Wednesday, November 19, 2014

Former Republican Committeemen Claim Election Judges Coerced Into Voting GOP

November 5, 2014
Pam Zekman, Pulitzer-prize winning reporter

A day after the election, officials are still counting ballots and the investigation into who made robocalls that allegedly persuaded many judges not to show up Tuesday is heating up.

Two former Republican committeemen are telling 2 Investigator Pam Zekman they were removed because they objected to those tactics.

Judges of election are appointed by their respective parties and they look at a judge’s primary voting records as part of the vetting process. But in these cases the former committeemen we talked to said that vetting crossed a line when judges were told who they had to vote for in the Tuesdays’ election.


“If you don’t vote Republican you will not be an Republican judge, which pays $170,” she said.

The Board of Elections is now investigating whether calls to judges assigned citywide resulted in a shortage that infuriated the mayor.

“What happened with the robocalls was intentional. As far as we can tell somebody got a list, a list with names and numbers, called them, not to educate, not to promote the democratic process, but to sew confusion,” Emanuel said.



That was the official closing time for all polling locations, but several places got off to a rough start. Polling locations for six precincts opened late, and stayed open until 8 p.m. to make up for the late start.


"One of the judges came out and said there are only two of them. Three of them did not show up. And then the one lady inside had a meltdown," Edward Sung said.


A number of city election judges received "intimidating" phone calls over the weekend that led some of them to quit the post, according to officials at the Chicago Board of Elections. More than 2,000 judges didn't show up on Tuesday, Jim Allen said.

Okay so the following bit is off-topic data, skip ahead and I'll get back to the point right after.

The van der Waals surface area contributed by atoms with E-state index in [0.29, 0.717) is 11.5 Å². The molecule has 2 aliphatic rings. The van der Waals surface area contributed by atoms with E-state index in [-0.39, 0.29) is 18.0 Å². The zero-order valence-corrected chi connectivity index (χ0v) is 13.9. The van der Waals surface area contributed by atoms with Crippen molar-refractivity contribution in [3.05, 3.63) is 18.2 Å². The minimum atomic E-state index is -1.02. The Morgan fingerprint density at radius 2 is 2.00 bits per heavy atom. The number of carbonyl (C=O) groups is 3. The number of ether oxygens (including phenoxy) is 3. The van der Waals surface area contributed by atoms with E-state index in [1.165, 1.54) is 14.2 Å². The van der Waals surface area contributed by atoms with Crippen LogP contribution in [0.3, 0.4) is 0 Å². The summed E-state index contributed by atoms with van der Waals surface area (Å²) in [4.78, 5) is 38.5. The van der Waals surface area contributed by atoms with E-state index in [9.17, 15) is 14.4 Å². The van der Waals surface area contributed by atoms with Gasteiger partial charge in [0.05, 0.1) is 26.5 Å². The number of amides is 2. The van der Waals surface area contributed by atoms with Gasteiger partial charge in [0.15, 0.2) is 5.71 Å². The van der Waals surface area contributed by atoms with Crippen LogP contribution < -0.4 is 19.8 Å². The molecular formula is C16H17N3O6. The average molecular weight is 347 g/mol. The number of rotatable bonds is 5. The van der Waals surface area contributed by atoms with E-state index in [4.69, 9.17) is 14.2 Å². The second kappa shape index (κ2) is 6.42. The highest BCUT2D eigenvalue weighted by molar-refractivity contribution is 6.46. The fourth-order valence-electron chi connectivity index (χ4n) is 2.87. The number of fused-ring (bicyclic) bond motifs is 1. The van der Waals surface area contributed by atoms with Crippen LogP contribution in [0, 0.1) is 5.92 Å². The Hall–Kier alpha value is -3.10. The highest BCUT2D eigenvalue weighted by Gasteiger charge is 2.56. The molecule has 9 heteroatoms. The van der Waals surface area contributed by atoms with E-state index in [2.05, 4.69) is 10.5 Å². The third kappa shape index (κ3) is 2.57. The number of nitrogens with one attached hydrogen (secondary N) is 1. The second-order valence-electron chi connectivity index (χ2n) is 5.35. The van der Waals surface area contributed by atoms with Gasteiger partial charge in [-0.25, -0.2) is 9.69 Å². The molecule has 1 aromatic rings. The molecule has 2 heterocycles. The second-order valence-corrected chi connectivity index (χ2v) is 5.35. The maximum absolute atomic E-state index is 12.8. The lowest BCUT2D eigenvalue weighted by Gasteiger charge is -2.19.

"Sometimes all it takes is a call like that to convince them not to show up," Langdon Neal, Chicago Board of Elections chairman, said.

Neal said dozens of party-affiliated judges who help oversee polling places received calls instructing them to attend additional training sessions. The callers also told them to only vote for the party for which they serve as judges.

"We faced a problem with a malicious attempt yesterday, reaching out to our judges telling them (that) unless they served another three hour session at the training facility they could not serve today. Many of our judges resigned immediately," Neal said.

Neal says city officials sent an email to approximately 6,000 judges Sunday urging them to ignore the calls. He says judges who have already undergone training do not have to take part in more training. He emphasized that their votes are secret.

Allen said the calls came from one party, but that information would not be released on Election Day. Officials are seeking an investigation. [we now know it was Republicans that did this]


What are Judges of Election?

Judges of election are the officials who are responsible for the conduct of the election in the precinct polling place. The judges of election are the backbone of the electoral process. Their jobs are challenging, interesting and personally rewarding.

In each precinct, the judges share in responsibilities, duties and authorities that include:

(1) Opening the polling place and setting up voting equipment at 5 a.m. on Election Day;
(2) Conducting a fair, impartial and secure election in the precinct polling place, allowing voting from 6 a.m. to 7 p.m.
(3) Tabulating the vote totals for the precinct and transmitting the results to Election Central after the polls close at 7 p.m.

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